ISLAMABAD: The Supreme Court expressed on Wednesday displeasure over disregard of contractual obligations and neglect of social sector development by oil and gas exploration companies operating in Sanghar district of Sindh.
A three-judge bench, headed by Chief Justice Iftikhar Muhammad Chaudhry, had taken notice on complaints by Taluka Bar Association president Abdul Hakeem Khoso and Advocate Anwar Nizamani about environmental pollution, a dilapidated road infrastructure because of movements of heavy machinery and lack of social sector development in exploration areas, especially Sanghar.
“There is a dire need of schools and basic health units. Although the money is available, it is not being spent,” regretted Justice Jawwad S. Khawaja, a member of the bench.
Petroleum Concessions Director General Saadullah Shah informed the court that against nine exploration and production licences, four companies — United Energy (Pvt) Ltd, Oil and Gas Development Company Limited, Pakistan Petroleum Limited and Petroleum Exploration — were working in Sanghar.
“Under the concession licence, each company is obliged to invest $30,000 (Rs3 million) annually per block. There are nine exploration blocks in Sanghar,” the DG said, adding that there was an outstanding amount of $1.3 million to be spent on the social sector development in the district alone.
During the hearing, none of the companies could explain how much money they had actually spent on social sectors like health, education, water supply, drainage, road and transportation and provision of gas to surrounding areas.
Saadullah Shah said 4,400 barrels of crude oil and 60 million cubit feet of gas were being produced daily in Sanghar.
Additional Advocate General Shah Khawar read out a report on behalf of the OGDCL and the petroleum ministry conceded that much attention could not be paid to the development sector. But the main reason for the unspent mandatory welfare budget was non-identification of development scheme by local administrations and public representatives, including member of the National Assembly, it explained.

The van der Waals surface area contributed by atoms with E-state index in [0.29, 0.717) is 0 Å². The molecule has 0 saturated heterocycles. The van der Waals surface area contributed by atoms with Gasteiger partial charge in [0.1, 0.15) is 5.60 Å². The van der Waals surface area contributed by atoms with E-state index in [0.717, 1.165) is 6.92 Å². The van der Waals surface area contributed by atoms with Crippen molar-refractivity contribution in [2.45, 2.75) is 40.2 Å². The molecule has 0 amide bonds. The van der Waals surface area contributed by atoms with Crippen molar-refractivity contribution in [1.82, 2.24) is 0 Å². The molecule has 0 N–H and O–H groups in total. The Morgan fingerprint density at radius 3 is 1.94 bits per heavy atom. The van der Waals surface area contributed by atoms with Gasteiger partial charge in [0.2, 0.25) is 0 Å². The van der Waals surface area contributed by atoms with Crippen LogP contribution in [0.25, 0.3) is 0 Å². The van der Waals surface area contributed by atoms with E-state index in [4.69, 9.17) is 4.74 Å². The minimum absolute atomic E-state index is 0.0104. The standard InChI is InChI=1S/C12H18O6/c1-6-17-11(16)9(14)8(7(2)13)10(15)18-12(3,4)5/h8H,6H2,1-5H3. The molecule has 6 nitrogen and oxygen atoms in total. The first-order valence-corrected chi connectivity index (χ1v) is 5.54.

The OGDCL, however, ensured prompt release of funds as soon as welfare schemes were communicated to it.
The corporation admitted that exploration and production (E&P) companies were required under the petroleum concession agreement to spend a fixed amount on welfare schemes and deposit bonus at the time of commencement of commercial production, which was linked with barrels of oil equivalent (BOE).
“The E&P companies are also required to ensure environmental protection,” the petroleum ministry said, adding that 25 exploration and production companies working in different fields across the country had been asked through letters to provide complete information about their welfare obligations as per agreements. The companies have also been asked to mention the amount being spent on development of roads and infrastructure and induction of skilled and unskilled employees.
Abdul Hakeem Khoso regretted that nothing had been spent on the ground and that local people were being killed because of snake and dog bites, but no medical facility was available to them.
The court directed the four E&P companies to submit a year-wise report showing how much money they had spent and how much was outstanding.
The case will be taken up on Thursday.